Fault and no Fault divorce are two major types of divorce:
In some cases, one partner can be shown to be at fault in a divorce. This is most common when abuse is an issue. One spouse may also be found at fault if it can be shown that he or she is guilty of adultery or abandonment. In addition, a fault divorce may be given if one partner is unable to engage in sexual intercourse or if he or she is in prison. In some cases, the divorcing spouse may want to file a fault divorce, because he or she may be awarded a greater share of the couple’s assets. Fault divorces also tend to be processed more quickly as there is no separation period like the one required for a no fault divorce.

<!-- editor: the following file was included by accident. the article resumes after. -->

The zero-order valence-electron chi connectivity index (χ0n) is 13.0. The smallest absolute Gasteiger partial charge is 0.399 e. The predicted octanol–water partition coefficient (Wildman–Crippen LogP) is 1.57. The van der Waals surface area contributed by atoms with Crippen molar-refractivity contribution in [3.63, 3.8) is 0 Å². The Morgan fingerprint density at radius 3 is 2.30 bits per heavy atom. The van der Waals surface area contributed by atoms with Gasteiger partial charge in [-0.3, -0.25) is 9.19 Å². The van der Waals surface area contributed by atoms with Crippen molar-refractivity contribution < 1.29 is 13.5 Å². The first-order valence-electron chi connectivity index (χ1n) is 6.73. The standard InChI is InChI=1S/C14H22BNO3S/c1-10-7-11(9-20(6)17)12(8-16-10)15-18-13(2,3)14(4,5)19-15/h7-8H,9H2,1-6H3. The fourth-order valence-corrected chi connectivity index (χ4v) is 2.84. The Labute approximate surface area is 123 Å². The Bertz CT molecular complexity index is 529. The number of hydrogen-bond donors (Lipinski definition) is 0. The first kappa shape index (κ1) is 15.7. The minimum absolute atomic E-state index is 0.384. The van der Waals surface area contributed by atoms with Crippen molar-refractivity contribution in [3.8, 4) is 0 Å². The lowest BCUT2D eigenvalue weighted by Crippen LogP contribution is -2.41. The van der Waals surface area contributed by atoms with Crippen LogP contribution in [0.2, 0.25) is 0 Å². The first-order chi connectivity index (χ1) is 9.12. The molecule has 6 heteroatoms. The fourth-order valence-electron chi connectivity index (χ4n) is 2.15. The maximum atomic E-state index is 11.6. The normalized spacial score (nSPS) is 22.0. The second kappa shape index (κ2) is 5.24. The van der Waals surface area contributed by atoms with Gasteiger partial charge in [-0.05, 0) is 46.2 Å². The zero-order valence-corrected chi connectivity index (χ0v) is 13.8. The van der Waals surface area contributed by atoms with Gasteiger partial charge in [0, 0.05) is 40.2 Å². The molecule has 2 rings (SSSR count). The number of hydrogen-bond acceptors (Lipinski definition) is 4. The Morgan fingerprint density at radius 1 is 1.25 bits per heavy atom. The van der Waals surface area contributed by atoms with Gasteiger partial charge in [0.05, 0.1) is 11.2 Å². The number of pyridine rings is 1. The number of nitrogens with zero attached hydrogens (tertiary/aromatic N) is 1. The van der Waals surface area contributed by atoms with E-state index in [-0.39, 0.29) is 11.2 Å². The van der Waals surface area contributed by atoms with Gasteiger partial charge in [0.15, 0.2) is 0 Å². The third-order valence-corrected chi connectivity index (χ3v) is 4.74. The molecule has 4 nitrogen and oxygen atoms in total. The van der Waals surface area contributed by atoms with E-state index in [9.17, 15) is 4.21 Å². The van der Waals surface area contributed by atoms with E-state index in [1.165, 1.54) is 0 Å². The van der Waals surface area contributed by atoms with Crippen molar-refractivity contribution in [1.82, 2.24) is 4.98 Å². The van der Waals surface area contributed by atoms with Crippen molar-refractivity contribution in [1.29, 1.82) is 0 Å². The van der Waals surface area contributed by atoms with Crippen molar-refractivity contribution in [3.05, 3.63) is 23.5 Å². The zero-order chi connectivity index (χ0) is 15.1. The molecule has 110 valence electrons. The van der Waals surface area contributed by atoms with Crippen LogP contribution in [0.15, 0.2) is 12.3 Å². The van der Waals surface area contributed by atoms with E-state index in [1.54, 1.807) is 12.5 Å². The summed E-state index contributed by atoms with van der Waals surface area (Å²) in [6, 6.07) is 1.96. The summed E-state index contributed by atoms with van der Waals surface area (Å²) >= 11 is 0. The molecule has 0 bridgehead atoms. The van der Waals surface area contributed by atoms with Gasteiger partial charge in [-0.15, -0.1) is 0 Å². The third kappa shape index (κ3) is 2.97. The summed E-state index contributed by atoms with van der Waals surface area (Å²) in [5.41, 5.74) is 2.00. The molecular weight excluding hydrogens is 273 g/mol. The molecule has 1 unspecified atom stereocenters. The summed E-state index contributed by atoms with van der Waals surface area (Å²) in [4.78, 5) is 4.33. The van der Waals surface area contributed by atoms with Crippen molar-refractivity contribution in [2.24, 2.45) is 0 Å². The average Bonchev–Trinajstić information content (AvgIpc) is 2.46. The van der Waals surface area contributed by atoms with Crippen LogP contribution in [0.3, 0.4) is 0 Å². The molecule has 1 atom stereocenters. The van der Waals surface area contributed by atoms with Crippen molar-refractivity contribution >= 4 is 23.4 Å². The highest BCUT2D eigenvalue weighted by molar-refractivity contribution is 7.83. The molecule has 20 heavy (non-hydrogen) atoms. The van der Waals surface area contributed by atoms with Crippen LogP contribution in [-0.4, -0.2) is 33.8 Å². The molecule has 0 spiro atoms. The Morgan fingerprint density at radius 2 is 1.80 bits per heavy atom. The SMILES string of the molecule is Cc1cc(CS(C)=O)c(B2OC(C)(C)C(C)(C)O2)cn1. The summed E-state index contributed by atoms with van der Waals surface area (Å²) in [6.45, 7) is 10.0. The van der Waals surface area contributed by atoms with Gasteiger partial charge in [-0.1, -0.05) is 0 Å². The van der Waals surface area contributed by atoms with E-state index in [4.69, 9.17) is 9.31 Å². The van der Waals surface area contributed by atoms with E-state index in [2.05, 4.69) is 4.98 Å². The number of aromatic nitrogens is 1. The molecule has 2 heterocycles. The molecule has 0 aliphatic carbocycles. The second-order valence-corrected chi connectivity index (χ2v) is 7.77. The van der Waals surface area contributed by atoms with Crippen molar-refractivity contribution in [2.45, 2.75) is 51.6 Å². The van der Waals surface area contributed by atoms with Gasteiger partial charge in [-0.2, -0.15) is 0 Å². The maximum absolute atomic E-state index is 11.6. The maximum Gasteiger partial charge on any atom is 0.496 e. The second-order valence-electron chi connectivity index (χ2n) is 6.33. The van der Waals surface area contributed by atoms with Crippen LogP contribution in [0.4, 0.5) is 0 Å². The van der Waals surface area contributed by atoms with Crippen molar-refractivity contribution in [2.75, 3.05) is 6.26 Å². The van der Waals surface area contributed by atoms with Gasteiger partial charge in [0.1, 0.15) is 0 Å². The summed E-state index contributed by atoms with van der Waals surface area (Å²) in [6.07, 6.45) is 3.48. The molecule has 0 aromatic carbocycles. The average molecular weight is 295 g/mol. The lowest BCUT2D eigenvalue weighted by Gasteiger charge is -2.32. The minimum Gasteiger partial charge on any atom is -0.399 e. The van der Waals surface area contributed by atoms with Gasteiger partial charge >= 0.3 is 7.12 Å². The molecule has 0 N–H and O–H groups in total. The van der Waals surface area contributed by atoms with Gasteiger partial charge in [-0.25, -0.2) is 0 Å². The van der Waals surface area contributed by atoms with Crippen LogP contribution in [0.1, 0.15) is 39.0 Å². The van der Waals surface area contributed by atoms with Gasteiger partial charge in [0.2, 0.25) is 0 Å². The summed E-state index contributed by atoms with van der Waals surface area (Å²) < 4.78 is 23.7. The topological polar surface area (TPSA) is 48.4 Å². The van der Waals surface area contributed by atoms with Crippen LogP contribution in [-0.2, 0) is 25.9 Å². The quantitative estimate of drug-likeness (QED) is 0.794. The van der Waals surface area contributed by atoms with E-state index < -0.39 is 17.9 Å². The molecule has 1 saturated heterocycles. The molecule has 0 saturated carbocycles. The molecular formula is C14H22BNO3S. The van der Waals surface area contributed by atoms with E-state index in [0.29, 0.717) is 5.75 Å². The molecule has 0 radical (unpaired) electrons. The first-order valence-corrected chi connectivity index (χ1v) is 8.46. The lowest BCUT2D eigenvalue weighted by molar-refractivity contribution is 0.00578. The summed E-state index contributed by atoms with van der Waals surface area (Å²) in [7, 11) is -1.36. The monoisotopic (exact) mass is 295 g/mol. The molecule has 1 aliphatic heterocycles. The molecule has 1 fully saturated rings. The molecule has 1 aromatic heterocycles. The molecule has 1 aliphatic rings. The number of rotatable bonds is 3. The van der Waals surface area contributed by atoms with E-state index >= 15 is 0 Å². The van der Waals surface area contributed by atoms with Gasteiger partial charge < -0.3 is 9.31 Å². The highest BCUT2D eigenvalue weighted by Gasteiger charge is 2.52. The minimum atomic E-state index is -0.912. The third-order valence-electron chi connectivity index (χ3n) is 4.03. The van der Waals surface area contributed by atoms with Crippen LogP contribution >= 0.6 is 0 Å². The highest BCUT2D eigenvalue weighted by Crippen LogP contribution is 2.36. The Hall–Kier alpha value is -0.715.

A no-fault divorce is much less complicated than a fault divorce. In a no fault divorce there is no need for evidence or proof of wrongdoing. Instead, any legally recognized reason for divorce is acceptable. Generally, “irreconcilable differences,” or the mere inability to get along, is con sidered a valid reason for no fault divorce. This means that the other spouse cannot prevent his or her partner from filing for divorce. By challenging the decision, he or she only lends merit to the fact that the couple does not see eye to eye.